## 10.10 Hidden-order determination

In the same way that Deutsch’s algorithm (10.4) dealt with binary observable measurement for a unitary implementing some function evaluation, the hidden-order determination algorithm that we are now going to study deals with phase estimation for a unitary implementing some function evaluation.220 This turns out to be an important step along the path towards Shor’s algorithm

(Hidden-order determination).

We are presented with an oracle that computes the function on n qubits U_a|z\rangle = |az\ \mathrm{mod}\ N\rangle for some fixed (known) integer N=2^n, along with a fixed (known) integer a that is coprime to N.

Our task is to determine, using the fewest queries possible, the order r of a modulo N, i.e. the smallest positive integer r such that a^r\equiv1\ \mathrm{mod}\ N.

Let’s be clear and spell out what notational shortcuts we’re making here.221 Every integer 0\leqslant z<2^n corresponds to a basis state |z\rangle of the space of n qubits, given by writing z in binary form. So when we write |az\ \mathrm{mod}\ N\rangle, this means that we take the product of the integers a and z, take this integer modulo N, and then consider the basis state given by writing this result in binary form.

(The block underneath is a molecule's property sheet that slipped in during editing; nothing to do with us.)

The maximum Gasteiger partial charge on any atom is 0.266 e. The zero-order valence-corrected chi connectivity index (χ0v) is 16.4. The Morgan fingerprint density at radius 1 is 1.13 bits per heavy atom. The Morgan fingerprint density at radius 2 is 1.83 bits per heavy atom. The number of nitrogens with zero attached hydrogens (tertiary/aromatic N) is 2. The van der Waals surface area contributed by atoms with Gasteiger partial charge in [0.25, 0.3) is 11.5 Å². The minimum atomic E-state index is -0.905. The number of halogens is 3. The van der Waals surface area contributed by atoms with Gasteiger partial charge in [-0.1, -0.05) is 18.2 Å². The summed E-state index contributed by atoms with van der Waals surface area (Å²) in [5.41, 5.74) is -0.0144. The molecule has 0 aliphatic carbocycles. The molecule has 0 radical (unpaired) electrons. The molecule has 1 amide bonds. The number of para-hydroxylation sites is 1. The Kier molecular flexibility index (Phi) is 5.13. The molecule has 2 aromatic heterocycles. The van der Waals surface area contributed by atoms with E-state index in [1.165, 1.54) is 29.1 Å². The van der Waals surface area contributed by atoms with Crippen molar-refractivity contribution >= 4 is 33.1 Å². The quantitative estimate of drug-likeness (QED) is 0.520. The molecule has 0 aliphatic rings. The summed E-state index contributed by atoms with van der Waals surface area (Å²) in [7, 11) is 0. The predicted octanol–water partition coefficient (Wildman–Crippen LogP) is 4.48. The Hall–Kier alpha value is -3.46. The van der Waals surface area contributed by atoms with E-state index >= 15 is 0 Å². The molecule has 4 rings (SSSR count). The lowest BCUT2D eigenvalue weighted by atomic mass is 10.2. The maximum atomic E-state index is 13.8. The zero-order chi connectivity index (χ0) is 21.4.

The hypothesis that N is a power of 2 is actually unnecessary, as we will later explain, but we assume it for now since for the sake of ease.

First of all, we can write down some eigenstates of U_a parametrised by an integer s\in\mathbb{Z} |u_s\rangle = \frac{1}{\sqrt{r}} \sum_{k=0}^{r-1} e^{-2\pi i({sk}/{r})} |a^k\ \mathrm{mod}\ N\rangle. Since 2\pi i(r+1)k/r\equiv2\pi i(k/r)\ \mathrm{mod}\ 2\pi i, we see that this gives us r eigenstates, parametrised by s=0,\ldots,r-1 Now let’s show that these are indeed eigenstates. By the definition of U_a, \begin{aligned} U_a |u_s\rangle &= \frac{1}{\sqrt{r}}\sum_{k=0}^{r-1} e^{-2\pi i({sk}/{r})} |y^{k+1}\ \mathrm{mod}\ N\rangle \\&= \frac{1}{\sqrt{r}}\sum_{j=1}^{r} e^{2\pi i({s}/{r})}e^{-2\pi i({sj}/{r})} |y^{j}\ \mathrm{mod}\ N\rangle \end{aligned} where we simply changed the index of the sum to j=k+1. But r is the order of a modulo N, so we the j=r term can be written as j=0, giving U_a |u_s\rangle = e^{2\pi i({s}/{r})}|u_s\rangle which shows that |u_s\rangle is an eigenstate with eigenvalue e^{2\pi i(s/r)}.